Arbitration is perhaps the most commonly pre-meditated alternative dispute resolution mechanism. It is an out of court procedure designed to resolve disputes using one or more neutral third party/parties.
It is similar to the court process in that the neutral third party/parties decide(s) how the matter should be resolved. This is in stark contrast to mediation, where the parties decide their fate.
Arbitration is governed either by the Labour Relations Act or the Employment Act, in labour/employment disputes, in which case, the modalities are slightly varied and only as the ultimate mechanism, or by the Arbitration Act Cap.19 of the Continuous Revised Laws of Grenada (the Act).
Where the parties did not agree that a single arbitrator is to determine their dispute, then the Act will allow three (3) persons to do so. Each party appoints an arbitrator, and both persons selected by them appoint an umpire.
The advantage of agreeing to appoint a single arbitrator is, perhaps, one of cost, since an arbitrator has to be paid by the parties. When three (3) persons must form the arbitration tribunal, then the parties have to pay for the cost of three (3) persons.
However, unless the agreement for the single arbitrator has already identified who the arbitrator must be, for example, the holder of a certain office, the risk of the parties being unable to agree on the single arbitrator is high, especially if their dispute is bitter. No single person would please them, which then brings the expense of them having to apply to the Court, yes, the same Court they were trying to avoid, to decide who that single person should be.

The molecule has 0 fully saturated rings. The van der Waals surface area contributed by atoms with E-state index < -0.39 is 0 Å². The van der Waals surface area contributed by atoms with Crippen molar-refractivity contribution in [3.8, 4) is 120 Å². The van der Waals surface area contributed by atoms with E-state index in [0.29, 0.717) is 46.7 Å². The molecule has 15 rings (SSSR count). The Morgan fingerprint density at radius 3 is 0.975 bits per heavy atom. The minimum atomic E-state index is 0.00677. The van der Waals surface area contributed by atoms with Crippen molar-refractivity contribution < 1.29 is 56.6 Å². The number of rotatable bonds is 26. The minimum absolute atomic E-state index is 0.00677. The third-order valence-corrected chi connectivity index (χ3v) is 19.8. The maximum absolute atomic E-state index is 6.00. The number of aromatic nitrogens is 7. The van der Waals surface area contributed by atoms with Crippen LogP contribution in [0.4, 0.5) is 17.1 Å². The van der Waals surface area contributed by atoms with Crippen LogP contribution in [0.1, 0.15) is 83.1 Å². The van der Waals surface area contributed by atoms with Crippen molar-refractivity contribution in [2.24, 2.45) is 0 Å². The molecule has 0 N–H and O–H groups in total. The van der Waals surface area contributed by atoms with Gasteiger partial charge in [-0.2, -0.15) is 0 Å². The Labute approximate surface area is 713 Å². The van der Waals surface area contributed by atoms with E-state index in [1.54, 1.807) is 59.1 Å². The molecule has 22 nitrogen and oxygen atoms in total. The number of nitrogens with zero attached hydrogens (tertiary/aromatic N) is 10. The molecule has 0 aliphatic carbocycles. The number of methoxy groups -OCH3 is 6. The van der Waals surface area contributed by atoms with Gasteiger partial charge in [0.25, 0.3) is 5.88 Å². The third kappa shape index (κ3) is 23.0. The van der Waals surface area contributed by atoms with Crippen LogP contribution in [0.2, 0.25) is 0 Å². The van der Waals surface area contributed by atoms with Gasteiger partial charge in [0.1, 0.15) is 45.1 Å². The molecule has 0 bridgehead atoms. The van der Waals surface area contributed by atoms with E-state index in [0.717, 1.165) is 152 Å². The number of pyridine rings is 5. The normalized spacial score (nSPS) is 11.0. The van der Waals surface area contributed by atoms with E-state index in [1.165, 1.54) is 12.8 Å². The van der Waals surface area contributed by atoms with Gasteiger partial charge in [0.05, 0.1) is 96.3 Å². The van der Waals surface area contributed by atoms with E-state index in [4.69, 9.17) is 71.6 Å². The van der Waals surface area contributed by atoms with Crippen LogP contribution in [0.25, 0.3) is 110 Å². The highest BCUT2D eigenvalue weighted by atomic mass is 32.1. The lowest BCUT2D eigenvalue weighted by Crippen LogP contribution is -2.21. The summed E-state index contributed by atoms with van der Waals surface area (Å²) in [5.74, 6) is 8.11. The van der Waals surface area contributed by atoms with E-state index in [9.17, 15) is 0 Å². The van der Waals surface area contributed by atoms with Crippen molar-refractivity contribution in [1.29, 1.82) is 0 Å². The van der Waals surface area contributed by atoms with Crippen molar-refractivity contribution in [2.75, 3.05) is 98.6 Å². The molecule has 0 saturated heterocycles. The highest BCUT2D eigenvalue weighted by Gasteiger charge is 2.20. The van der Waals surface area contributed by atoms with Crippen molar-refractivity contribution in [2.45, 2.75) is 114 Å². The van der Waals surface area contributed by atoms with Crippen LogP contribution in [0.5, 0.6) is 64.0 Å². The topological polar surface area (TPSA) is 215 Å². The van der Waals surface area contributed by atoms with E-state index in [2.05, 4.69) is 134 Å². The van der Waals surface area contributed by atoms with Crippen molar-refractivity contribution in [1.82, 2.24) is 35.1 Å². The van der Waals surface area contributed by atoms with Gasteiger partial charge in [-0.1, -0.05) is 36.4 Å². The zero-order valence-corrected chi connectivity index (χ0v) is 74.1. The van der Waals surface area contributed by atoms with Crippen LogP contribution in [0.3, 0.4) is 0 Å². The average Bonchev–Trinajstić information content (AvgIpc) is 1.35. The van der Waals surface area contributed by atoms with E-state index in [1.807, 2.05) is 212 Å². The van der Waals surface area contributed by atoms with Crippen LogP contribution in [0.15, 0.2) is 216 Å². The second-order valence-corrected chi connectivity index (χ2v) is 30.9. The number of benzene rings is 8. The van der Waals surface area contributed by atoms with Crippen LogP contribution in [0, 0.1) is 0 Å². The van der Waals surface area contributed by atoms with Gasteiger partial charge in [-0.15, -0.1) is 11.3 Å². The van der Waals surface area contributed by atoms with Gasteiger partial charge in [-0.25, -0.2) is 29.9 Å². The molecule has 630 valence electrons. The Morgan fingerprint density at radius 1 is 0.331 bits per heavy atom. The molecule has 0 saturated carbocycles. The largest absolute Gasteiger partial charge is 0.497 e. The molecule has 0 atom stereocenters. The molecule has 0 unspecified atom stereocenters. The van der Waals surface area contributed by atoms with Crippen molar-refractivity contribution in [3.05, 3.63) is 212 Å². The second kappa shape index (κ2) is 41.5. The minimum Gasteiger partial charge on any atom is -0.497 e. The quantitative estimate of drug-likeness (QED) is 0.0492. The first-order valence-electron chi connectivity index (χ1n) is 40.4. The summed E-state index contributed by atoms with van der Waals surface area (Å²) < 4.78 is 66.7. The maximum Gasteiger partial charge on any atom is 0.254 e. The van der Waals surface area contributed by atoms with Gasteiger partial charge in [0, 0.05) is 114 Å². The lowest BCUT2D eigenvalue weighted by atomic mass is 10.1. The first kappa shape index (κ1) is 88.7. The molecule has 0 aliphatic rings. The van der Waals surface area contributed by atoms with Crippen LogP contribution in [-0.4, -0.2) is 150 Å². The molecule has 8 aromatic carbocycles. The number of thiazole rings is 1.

The procedure for the arbitration is as agreed by the parties, and not a procedure imposed by someone, for example, the Rules of Court in court matters. It might be agreed either prior to the dispute arising, or after the dispute arises. Often, in major commercial agreements, the parties incorporate major arbitration rules developed and settled by different regional and or international bodies. Therefore, the extent to which formality in the procedure is desired is based on what the parties agree.
Because much of the process is based on what the parties agree, resolution of the parties’ dispute can be quicker and more cost-effective. Additionally, in proceedings in Grenada, the arbitration award is usually binding on the parties and can be enforced as if a Court had issued a judgment.
Finally, the finality of the award is greater than a judgment of court because it cannot be appealed in the way parties can appeal a judgment although it can be reviewed by a Court on certain limited grounds, usually where the arbitration panel has acted above it lawful powers or where there are clear errors on the face of the award.
Grenada Bar Association
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